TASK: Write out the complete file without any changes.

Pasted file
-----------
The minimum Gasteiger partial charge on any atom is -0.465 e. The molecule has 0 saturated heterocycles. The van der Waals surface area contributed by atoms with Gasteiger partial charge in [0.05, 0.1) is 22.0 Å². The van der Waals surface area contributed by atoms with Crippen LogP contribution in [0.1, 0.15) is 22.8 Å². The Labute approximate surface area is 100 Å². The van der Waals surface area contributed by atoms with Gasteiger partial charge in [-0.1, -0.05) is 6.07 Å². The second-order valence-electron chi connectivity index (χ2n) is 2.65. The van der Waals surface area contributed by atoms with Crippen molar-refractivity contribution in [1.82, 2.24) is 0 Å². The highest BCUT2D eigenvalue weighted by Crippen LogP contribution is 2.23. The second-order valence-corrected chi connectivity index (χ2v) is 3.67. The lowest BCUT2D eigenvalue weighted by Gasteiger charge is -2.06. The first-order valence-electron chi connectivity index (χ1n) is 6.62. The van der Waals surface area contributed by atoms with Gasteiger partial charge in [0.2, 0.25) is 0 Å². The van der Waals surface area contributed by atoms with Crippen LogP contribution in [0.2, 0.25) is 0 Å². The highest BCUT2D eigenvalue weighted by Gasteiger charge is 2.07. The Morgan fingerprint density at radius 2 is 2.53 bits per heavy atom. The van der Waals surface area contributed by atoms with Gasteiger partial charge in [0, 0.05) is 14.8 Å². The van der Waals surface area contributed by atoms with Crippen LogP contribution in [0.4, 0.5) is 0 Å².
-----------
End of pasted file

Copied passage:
The minimum Gasteiger partial charge on any atom is -0.465 e. The molecule has 0 saturated heterocycles. The van der Waals surface area contributed by atoms with Gasteiger partial charge in [0.05, 0.1) is 22.0 Å². The van der Waals surface area contributed by atoms with Crippen LogP contribution in [0.1, 0.15) is 22.8 Å². The Labute approximate surface area is 100 Å². The van der Waals surface area contributed by atoms with Gasteiger partial charge in [-0.1, -0.05) is 6.07 Å². The second-order valence-electron chi connectivity index (χ2n) is 2.65. The van der Waals surface area contributed by atoms with Crippen molar-refractivity contribution in [1.82, 2.24) is 0 Å². The highest BCUT2D eigenvalue weighted by Crippen LogP contribution is 2.23. The second-order valence-corrected chi connectivity index (χ2v) is 3.67. The lowest BCUT2D eigenvalue weighted by Gasteiger charge is -2.06. The first-order valence-electron chi connectivity index (χ1n) is 6.62. The van der Waals surface area contributed by atoms with Gasteiger partial charge in [0.2, 0.25) is 0 Å². The van der Waals surface area contributed by atoms with Crippen LogP contribution in [0.2, 0.25) is 0 Å². The highest BCUT2D eigenvalue weighted by Gasteiger charge is 2.07. The Morgan fingerprint density at radius 2 is 2.53 bits per heavy atom. The van der Waals surface area contributed by atoms with Gasteiger partial charge in [0, 0.05) is 14.8 Å². The van der Waals surface area contributed by atoms with Crippen LogP contribution in [0.4, 0.5) is 0 Å².